22 Jan BETT2014: Raising Educational Standards?
Bett2014 started today; thousands of people have gone to West London in search of a “silver bullet” to raise standards in teaching and learning. From past experience I can imagine the bright lights, the maze of stalls, the freebies and the keynote presentations – and the crowds of glassy-eyed teachers processing around the halls with a small budget burning a hole in their pocket and “that presentation to the SLT” playing on their minds…
Through the razzle-dazzle nobody ever says that when teachers consider whether to buy into edtech, whether in the form of an iPAD or an App, the key question must be what they really mean by “raise standards”, because this is not clear and because the value offered by any technological aid depends on the answer.
A lot of attention has been focused on the UK’s performance in the international PISA tests and suggestions have been made that standards in UK education are falling because our PISA ranking has fallen. It is important to consider whether these tests are the best measure of educational standards.
More attention has been focused on OfSTED’s reports into educational standards in certain areas and in certain subjects; because OfSTED has criticised the quality of teaching in some areas and in some subjects suggestions have been made that standards in UK education need improvement. It is important to consider whether OfSTED’s methods measure the quality of teaching effectively and whether higher educational standards clearly relate to having a greater proportion of lessons graded as “outstanding” by OfSTED.
Arguably, PISA testing gives a limited, narrow impression of standards in education and one which favors Asian approaches to teaching and learning, despite their shortcomings in terms of developing critical and creative abilities and nurturing the whole child.
Arguably, OfSTED observations favour lessons which entertain over lessons which really stretch and challenge young people and arguably OfSTED’s approach to making observations creates such stress and pressure that the process of observation or the threat of it distorts what is observed and negatively affects standards.
When we talk about raising standards in education, what do we really mean?
Do we mean improving a small number of specific skills, including young peoples’ ability to perform well in tests of those skills, do we mean raising exam results by whatever means (even making the exams easier). Or, do we mean that raising educational standards means instilling a love of learning in more young people, creating in more of them a desire to “live deep” rather than just to jump through hoops into a call-center job?
Do we mean making education more “fun” and immediately engaging by introducing more colour, more games and gimmicks, more pre-digested worksheets and spoon-feeding. Do we really mean that raising standards in education means making teachers work harder longer and getting more visible value out of them? Or do we mean that raising standards in education means enabling more young people to know more, be able to do more and want to put in the effort for themselves?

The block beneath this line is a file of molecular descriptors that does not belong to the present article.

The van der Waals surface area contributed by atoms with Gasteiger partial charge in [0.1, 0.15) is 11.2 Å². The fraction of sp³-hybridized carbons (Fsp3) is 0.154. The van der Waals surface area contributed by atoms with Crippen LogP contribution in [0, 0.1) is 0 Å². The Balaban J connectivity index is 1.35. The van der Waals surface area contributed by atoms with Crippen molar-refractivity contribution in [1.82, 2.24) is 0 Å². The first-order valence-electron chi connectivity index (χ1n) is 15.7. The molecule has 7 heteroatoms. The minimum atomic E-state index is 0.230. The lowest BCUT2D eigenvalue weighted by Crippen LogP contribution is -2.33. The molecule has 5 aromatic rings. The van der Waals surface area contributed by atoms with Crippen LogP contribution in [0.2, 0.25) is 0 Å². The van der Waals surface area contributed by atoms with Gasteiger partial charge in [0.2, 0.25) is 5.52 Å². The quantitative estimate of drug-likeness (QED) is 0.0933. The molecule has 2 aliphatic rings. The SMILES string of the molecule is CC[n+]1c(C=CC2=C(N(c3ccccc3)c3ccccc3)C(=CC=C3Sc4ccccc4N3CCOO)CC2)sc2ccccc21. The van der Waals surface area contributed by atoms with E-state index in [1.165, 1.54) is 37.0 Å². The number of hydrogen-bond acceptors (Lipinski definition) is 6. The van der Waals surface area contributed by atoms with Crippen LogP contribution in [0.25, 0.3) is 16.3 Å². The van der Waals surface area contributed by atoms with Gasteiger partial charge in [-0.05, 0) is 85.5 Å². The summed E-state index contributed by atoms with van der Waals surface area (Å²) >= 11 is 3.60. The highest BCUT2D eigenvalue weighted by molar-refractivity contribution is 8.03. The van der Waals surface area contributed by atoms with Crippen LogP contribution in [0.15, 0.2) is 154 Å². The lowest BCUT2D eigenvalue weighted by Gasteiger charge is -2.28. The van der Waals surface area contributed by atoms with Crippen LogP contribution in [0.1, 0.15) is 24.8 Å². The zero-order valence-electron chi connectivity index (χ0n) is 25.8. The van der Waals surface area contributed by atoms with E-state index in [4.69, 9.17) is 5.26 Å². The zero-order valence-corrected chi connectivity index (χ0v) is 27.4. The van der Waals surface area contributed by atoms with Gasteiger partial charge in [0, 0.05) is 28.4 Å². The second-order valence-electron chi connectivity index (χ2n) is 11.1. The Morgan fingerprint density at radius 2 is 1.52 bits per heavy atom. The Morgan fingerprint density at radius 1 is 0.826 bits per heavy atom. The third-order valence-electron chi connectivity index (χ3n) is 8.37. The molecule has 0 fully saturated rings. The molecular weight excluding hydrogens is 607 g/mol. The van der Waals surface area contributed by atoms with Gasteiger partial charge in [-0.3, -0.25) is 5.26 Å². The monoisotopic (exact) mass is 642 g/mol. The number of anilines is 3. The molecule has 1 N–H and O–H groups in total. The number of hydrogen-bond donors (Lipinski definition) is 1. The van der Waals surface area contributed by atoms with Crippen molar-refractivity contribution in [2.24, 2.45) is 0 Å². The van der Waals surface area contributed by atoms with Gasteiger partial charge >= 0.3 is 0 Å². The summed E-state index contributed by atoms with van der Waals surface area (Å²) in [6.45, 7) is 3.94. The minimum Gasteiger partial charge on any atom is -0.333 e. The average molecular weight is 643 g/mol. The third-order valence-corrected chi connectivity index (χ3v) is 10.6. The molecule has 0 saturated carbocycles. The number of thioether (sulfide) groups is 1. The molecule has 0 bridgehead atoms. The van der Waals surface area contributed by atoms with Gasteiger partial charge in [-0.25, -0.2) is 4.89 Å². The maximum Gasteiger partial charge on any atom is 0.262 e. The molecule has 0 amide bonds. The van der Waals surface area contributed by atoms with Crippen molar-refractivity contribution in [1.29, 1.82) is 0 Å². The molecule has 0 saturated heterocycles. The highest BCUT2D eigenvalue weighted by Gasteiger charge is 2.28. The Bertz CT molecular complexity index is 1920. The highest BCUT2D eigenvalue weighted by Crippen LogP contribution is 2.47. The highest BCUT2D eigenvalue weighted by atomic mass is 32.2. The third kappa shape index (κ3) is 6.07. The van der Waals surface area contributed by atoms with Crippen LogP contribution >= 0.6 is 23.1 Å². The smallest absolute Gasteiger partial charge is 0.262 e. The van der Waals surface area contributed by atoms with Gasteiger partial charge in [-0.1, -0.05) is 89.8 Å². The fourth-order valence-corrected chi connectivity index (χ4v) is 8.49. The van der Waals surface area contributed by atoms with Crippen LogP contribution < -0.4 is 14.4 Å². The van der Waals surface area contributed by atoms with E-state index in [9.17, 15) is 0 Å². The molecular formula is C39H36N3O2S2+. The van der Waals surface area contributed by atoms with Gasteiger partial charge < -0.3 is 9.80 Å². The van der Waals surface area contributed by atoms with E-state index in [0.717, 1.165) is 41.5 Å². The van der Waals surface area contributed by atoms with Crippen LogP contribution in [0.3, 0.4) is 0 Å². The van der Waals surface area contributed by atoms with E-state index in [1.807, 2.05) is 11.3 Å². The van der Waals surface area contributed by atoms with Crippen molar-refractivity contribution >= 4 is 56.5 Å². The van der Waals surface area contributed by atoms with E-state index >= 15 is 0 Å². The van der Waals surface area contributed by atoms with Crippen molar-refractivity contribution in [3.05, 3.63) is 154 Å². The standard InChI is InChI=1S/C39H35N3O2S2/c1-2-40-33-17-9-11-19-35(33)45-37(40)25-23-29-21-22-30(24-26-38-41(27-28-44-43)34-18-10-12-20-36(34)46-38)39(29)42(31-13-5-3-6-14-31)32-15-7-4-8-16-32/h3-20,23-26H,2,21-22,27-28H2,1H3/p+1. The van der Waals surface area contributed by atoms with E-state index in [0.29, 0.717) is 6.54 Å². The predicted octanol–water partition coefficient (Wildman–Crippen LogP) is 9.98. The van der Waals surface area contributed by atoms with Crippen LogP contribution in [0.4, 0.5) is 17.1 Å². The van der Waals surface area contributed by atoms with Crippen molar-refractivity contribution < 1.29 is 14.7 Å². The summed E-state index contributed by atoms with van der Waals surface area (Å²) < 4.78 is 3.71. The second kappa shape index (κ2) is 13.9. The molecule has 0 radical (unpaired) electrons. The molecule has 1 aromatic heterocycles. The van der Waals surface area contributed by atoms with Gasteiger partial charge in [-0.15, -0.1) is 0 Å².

Education is about bringing out human potential, helping young people to live well.
Being human resists being reduced to a small set of skills, resists being modularized and tested, resists being measured statistically or economically. We should be suspicious of simple measures of educational standards because what is being measured is anything but simple!
Education is not “fun” and it can’t be done to you by someone else, however much they might want or need to. Education requires effort; making young people expect to have it done for them and for everything to be engaging, colourful and sugar-coated just about guarantees that they will disengage from the educational process as soon as they have to start putting in.
The best measure for standards in education, surely, is the people it produces. Are they sucking the marrow out of life? Are they thirsty for knowledge and ambitious to improve themselves, even when that involves hard work and sacrifice? Do they do more and care more than previous generations?
Sadly, by this measure it seems that UK education is not doing well and does require improvement. Many young people feel alienated, dissatisfied, disengaged and apathetic. Neither narrowing the focus of education, teaching to the test, nor sugar-coating things will improve standards in education.
There is no silver bullet. No interactive whiteboard or MOOC will inspire young people to engage with the process of growing up in a world which they feel does not understand or care, a world which they feel has rejected them and offers them nothing they want, a world which they do not really want to be in, let alone to improve.
The ONLY way to improve education is to inspire and love young people more. Yes, you did read that right. Inspiration is closely related to love; only people can love people and people who love people are inspiring. Only people can educate other people. Books, videos and other gadgets are only incidental to the process. We can educate and be educated without so much as a pen and paper, but the most expensive technology will get nowhere without LOVE driving us to inspire others to use it, without LOVE driving us to accept inspiration and act on it.
Of course we should invest in technology which serves teachers’ purpose and makes their task a tiny little bit easier, but we should never forget that the real asset to invest in is teachers and the real agent of improvement their love of humanity, of life itself.
Reflect on that at BETT2014, please.